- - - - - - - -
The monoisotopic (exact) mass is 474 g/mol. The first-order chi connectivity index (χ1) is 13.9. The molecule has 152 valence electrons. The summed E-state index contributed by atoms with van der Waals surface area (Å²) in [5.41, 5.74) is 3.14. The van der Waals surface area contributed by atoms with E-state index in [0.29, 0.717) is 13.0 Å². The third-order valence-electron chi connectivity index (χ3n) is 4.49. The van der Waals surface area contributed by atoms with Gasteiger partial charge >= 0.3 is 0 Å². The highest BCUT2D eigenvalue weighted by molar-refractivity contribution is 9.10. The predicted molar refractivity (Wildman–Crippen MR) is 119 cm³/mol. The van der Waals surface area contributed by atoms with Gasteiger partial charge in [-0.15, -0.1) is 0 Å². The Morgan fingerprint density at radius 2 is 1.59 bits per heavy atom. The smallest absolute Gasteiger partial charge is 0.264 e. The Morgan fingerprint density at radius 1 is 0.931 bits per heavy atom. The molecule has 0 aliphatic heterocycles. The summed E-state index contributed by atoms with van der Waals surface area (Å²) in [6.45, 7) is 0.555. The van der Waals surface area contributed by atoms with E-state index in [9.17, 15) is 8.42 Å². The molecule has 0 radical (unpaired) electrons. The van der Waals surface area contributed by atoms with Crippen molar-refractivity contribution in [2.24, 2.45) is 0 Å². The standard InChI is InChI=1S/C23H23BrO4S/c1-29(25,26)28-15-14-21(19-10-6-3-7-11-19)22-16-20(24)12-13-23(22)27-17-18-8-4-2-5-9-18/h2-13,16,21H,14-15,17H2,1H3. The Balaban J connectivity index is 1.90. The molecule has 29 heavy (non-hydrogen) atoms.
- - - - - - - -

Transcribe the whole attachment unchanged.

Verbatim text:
The monoisotopic (exact) mass is 474 g/mol. The first-order chi connectivity index (χ1) is 13.9. The molecule has 152 valence electrons. The summed E-state index contributed by atoms with van der Waals surface area (Å²) in [5.41, 5.74) is 3.14. The van der Waals surface area contributed by atoms with E-state index in [0.29, 0.717) is 13.0 Å². The third-order valence-electron chi connectivity index (χ3n) is 4.49. The van der Waals surface area contributed by atoms with Gasteiger partial charge >= 0.3 is 0 Å². The highest BCUT2D eigenvalue weighted by molar-refractivity contribution is 9.10. The predicted molar refractivity (Wildman–Crippen MR) is 119 cm³/mol. The van der Waals surface area contributed by atoms with Gasteiger partial charge in [-0.15, -0.1) is 0 Å². The Morgan fingerprint density at radius 2 is 1.59 bits per heavy atom. The smallest absolute Gasteiger partial charge is 0.264 e. The Morgan fingerprint density at radius 1 is 0.931 bits per heavy atom. The molecule has 0 aliphatic heterocycles. The summed E-state index contributed by atoms with van der Waals surface area (Å²) in [6.45, 7) is 0.555. The van der Waals surface area contributed by atoms with E-state index in [9.17, 15) is 8.42 Å². The molecule has 0 radical (unpaired) electrons. The van der Waals surface area contributed by atoms with Crippen molar-refractivity contribution in [2.24, 2.45) is 0 Å². The standard InChI is InChI=1S/C23H23BrO4S/c1-29(25,26)28-15-14-21(19-10-6-3-7-11-19)22-16-20(24)12-13-23(22)27-17-18-8-4-2-5-9-18/h2-13,16,21H,14-15,17H2,1H3. The Balaban J connectivity index is 1.90. The molecule has 29 heavy (non-hydrogen) atoms.